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Last Best Gifts [electronic resource] : Altruism and the Market for Human Blood and Organs

By: Material type: Computer fileComputer filePublisher number: 9780226322377Publication details: Chicago, IL : University of Chicago Press, 2010.ISBN:
  • 9780226322384
Subject(s): Genre/Form: Additional physical formats: Print version:: Last Best Gifts : Altruism and the Market for Human Blood and OrgansDDC classification:
  • 362.17/84 362.1783 362.1784
LOC classification:
  • RD129.5 .H43 2010
  • RD129.5.H43 2006
Online resources:
Contents:
Contents; Illustrations; Acknowledgments; 1. Exchange in Human Goods; 2. Making a Gift; 3. The Logistics of Altruism; 4. Collection Regimes and Donor Populations; 5. Organizations and Obligations; 6. Managing Gifts, Making Markets; Appendix: Data Sources and Methods; Notes; Bibliography; Index
Summary: More than any other altruistic gesture, blood and organ donation exemplifies the true spirit of self-sacrifice. Donors literally give of themselves for no reward so that the life of an individual-often anonymous-may be spared. But as the demand for blood and organs has grown, the value of a system that depends solely on gifts has been called into question, and the possibility has surfaced that donors might be supplemented or replaced by paid suppliers. Last Best Gifts offers a fresh perspective on this ethical dilemma by examining the social organization of bl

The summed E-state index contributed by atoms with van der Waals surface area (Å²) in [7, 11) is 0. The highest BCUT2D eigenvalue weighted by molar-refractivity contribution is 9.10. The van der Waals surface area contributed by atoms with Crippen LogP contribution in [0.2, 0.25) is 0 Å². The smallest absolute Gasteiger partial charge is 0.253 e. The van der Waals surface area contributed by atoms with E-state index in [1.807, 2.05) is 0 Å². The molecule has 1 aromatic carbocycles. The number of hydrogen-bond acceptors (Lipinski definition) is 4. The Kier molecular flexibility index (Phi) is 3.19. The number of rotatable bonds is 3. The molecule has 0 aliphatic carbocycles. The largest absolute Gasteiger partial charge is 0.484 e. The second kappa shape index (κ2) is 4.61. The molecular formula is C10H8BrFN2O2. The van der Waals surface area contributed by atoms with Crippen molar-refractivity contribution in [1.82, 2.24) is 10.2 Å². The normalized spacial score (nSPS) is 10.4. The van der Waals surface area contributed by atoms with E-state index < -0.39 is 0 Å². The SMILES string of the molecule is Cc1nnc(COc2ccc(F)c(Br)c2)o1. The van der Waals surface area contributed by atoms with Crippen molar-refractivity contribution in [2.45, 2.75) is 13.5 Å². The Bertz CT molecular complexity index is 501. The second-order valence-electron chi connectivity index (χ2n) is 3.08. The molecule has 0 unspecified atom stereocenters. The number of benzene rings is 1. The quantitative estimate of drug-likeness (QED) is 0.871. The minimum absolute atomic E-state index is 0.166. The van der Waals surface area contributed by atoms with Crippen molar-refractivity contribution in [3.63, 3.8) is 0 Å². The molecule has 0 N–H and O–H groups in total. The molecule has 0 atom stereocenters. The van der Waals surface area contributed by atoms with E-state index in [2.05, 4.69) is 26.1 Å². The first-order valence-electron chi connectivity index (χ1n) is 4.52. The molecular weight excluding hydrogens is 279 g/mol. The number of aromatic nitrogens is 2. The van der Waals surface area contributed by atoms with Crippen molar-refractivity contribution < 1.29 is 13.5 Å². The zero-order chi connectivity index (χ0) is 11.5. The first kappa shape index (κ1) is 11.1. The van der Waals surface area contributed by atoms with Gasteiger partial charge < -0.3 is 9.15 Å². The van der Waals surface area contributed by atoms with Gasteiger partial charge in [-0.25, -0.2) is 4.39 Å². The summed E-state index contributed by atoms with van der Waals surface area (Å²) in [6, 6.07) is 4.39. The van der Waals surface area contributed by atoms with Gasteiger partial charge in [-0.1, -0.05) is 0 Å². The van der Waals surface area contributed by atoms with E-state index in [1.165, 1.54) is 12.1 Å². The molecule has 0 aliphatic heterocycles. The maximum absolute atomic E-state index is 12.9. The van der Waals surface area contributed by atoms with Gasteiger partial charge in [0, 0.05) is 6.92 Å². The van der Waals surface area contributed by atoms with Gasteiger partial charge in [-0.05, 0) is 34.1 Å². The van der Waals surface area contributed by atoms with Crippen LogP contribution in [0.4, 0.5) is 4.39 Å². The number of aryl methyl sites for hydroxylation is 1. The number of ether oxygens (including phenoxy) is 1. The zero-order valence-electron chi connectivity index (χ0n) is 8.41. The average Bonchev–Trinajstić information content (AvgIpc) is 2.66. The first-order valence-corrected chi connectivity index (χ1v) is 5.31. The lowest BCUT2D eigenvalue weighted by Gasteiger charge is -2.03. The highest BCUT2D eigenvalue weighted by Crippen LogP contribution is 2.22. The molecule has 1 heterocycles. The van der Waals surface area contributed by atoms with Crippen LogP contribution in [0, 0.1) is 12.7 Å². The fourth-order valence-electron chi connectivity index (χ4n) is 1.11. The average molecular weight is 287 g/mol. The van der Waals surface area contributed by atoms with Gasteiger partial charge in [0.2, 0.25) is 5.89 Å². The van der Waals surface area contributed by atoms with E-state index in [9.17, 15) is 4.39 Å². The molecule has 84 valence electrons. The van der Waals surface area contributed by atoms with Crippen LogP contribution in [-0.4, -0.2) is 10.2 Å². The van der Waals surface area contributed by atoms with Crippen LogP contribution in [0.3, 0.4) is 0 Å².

Holdings
Item type Home library Call number Status Date due Barcode Item holds
Electronic Resource Electronic Resource UH Online Library Ebooks Not for loan
Total holds: 0

Enhanced descriptions from Syndetics:

Description based upon print version of record.

Contents; Illustrations; Acknowledgments; 1. Exchange in Human Goods; 2. Making a Gift; 3. The Logistics of Altruism; 4. Collection Regimes and Donor Populations; 5. Organizations and Obligations; 6. Managing Gifts, Making Markets; Appendix: Data Sources and Methods; Notes; Bibliography; Index

More than any other altruistic gesture, blood and organ donation exemplifies the true spirit of self-sacrifice. Donors literally give of themselves for no reward so that the life of an individual-often anonymous-may be spared. But as the demand for blood and organs has grown, the value of a system that depends solely on gifts has been called into question, and the possibility has surfaced that donors might be supplemented or replaced by paid suppliers. Last Best Gifts offers a fresh perspective on this ethical dilemma by examining the social organization of bl